Normal endothelial function versus endothelial dysfunction. Schematic overview of nitric oxide (NO) production and relaxation of Vascular Smooth Muscle Cells (VSMC). In response to increased shear stress or as a result of insulin signaling, the phosphoinositol 3 kinase (PI3K)/akt pathway is activated leading to phosphorylation of endothelial Nitric Oxide Synthase (eNOS). eNOS, together with the necessary cofactor tetrahydrobiopterin (BH4), converts L-arginine to L-citrulline and NO. NO activates guanylyl cyclase, which induces smooth muscle relaxation, through increased production of cyclic Guanosine MonoPhosphate (cGMP). Superoxide reduced NO bioavailability by reacting with NO to form peroxynitrite (ONOO−), which has strong oxidant properties. Endothelial dysfunction in obese children is characterized by insulin resistance impairing insulin-mediated NO production and subsequent vasodilation. Furthermore, oxidized LDL and ADMA are inhibitors of eNOS activation. In the situation of diminished availability of BH4, eNOS becomes “uncoupled” and paradoxically leads to increased reactive oxygen species (ROS) generation, which also contributes to reduced bioavailability of NO and vasoconstriction. ADMA, Asymmetric DiMethylArginine; PI3K, PhosphatidylInositol 3-Kinase; BH4, tetrahydrobiopterin; eNOS, endothelial Nitric Oxide Synthase; O2−, superoxide; ONOO−, peroxynitrite; GTP, Guanosine TriPhosphate; cGMP, cyclic Guanylyl MonoPhosphate; NADPH oxidase, Nicotinamide Adenine Dinucleotide Phosphate oxidase; OxLDL, Oxidized Low-Density Lipoprotein Cholesterol.
© Copyright Policy - open-access
Related In: Results  -  Collection

Show All Figures
getmorefigures.php?uid=PMC3649697&req=5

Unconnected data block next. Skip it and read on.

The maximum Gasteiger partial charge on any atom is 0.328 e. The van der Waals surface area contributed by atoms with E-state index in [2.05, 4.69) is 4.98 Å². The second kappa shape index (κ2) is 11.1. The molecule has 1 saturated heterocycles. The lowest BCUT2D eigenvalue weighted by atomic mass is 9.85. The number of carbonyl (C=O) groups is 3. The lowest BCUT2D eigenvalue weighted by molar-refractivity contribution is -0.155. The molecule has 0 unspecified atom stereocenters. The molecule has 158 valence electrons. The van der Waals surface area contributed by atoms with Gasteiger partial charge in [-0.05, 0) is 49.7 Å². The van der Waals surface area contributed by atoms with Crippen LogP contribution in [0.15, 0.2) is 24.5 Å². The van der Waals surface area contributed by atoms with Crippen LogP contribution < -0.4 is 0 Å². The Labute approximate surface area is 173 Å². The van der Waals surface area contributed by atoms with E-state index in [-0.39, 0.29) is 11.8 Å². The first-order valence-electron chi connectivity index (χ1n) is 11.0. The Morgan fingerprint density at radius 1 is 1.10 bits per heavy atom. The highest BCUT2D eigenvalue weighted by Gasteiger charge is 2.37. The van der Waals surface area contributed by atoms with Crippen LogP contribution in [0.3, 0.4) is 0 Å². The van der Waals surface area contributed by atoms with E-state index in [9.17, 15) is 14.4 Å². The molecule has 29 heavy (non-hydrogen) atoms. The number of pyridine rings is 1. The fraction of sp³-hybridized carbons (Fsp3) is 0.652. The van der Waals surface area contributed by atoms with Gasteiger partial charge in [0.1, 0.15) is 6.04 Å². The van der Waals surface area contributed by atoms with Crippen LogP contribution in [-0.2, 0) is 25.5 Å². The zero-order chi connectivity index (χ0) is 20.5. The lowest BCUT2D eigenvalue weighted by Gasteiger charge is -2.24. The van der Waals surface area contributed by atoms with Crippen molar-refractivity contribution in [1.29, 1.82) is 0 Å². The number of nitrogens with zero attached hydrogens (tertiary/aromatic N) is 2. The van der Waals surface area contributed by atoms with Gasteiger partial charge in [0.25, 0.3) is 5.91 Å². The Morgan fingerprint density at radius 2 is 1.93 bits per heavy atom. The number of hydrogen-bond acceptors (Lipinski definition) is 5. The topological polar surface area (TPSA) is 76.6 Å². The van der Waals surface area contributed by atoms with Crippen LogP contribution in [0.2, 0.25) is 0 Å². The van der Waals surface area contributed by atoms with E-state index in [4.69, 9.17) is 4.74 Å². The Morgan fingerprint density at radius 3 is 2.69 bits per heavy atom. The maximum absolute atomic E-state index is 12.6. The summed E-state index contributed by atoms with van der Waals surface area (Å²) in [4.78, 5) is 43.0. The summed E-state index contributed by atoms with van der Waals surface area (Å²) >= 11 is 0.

fig1: Normal endothelial function versus endothelial dysfunction. Schematic overview of nitric oxide (NO) production and relaxation of Vascular Smooth Muscle Cells (VSMC). In response to increased shear stress or as a result of insulin signaling, the phosphoinositol 3 kinase (PI3K)/akt pathway is activated leading to phosphorylation of endothelial Nitric Oxide Synthase (eNOS). eNOS, together with the necessary cofactor tetrahydrobiopterin (BH4), converts L-arginine to L-citrulline and NO. NO activates guanylyl cyclase, which induces smooth muscle relaxation, through increased production of cyclic Guanosine MonoPhosphate (cGMP). Superoxide reduced NO bioavailability by reacting with NO to form peroxynitrite (ONOO−), which has strong oxidant properties. Endothelial dysfunction in obese children is characterized by insulin resistance impairing insulin-mediated NO production and subsequent vasodilation. Furthermore, oxidized LDL and ADMA are inhibitors of eNOS activation. In the situation of diminished availability of BH4, eNOS becomes “uncoupled” and paradoxically leads to increased reactive oxygen species (ROS) generation, which also contributes to reduced bioavailability of NO and vasoconstriction. ADMA, Asymmetric DiMethylArginine; PI3K, PhosphatidylInositol 3-Kinase; BH4, tetrahydrobiopterin; eNOS, endothelial Nitric Oxide Synthase; O2−, superoxide; ONOO−, peroxynitrite; GTP, Guanosine TriPhosphate; cGMP, cyclic Guanylyl MonoPhosphate; NADPH oxidase, Nicotinamide Adenine Dinucleotide Phosphate oxidase; OxLDL, Oxidized Low-Density Lipoprotein Cholesterol.